Studio Theater: Rakim?s long-awaited LP wrings drama from digital sounds.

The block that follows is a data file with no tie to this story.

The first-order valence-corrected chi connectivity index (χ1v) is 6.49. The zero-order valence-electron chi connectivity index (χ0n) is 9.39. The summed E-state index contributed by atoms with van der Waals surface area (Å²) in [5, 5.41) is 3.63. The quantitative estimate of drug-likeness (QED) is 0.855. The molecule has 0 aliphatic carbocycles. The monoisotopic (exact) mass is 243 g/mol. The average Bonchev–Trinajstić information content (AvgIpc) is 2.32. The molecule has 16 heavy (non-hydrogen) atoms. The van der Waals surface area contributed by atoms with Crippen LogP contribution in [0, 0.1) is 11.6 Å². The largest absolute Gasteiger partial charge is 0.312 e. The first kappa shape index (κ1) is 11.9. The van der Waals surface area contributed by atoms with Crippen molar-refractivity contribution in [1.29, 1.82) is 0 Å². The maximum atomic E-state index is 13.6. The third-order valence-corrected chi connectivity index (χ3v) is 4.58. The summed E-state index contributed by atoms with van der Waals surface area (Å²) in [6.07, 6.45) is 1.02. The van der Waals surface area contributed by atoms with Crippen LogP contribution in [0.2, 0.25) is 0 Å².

Hip-hop doesn’t embrace its legends the way rock does, which is why the Rolling Stones are on a never-ending world tour while Kurtis Blow is pressing up CD-Rs. Rakim’s status falls somewhere in the middle; though his commercial influence has gradually waned since his days revolutionizing rap’s sound with Eric B., a new Rakim album is still very much a big deal. Especially when, in the case of his latest, The Seventh Seal, it’s 10 years in the making and has cycled through a veritable all-star list of producers and guest MCs. Though the disc was originally intended for Aftermath, Rakim decided to release it independently after falling out with Dr. Dre, who reportedly wanted to take the album in a more “gangsta” direction. Rakim hasn’t traditionally been shy about speaking on street mayhem, but he sought to explore his spirituality on the new work, which may be why planned collaborations with Busta Rhymes, Akon, Styles P., and Jadakiss also failed to appear. No matter—The Seventh Seal succeeds as a rare substantive hip-hop album that manages to generate real heat. The disc’s title references Book of Revelation end-times teachings and man’s quest to gain knowledge of himself. “The Seventh Seal is about people being conscious of what they do,” Rakim told me, “and being conscious of their surroundings.” It features a number of fictional stories that are told in first person but are not necessarily autobiographical, including “Man Above,” which follows an ex-convict looking to God and attempting to reform himself, and “Working for You,” about a guy logging extra hours for the sake of his lady. The album’s most satisfying song, “Holy Are U,” is also Rakim’s most personal and direct discourse on spirituality. At its best, it addresses his status as hip-hop’s “God MC.” “Walk on water?” he raps. “Nah, neither did Jesus/It’s a parable to make followers and readers believers.” The song’s midtempo drum beat and layers of stinging, apocalyptic synth lines make it feel downright biblical, and producer Nick Wiz seems particularly in sync with Rakim throughout the work. The appropriately dramatic tunes always make room for Rakim’s flow, which is a bit less ­metaphor-crammed than his golden era output but equally well-crafted—and perhaps even more insightful. The Seventh Seal reconfirms Rakim’s status as a rap titan and, as Only Built for Cuban Linx…Pt. II did for Raekwon, also reaffirms his relevancy.

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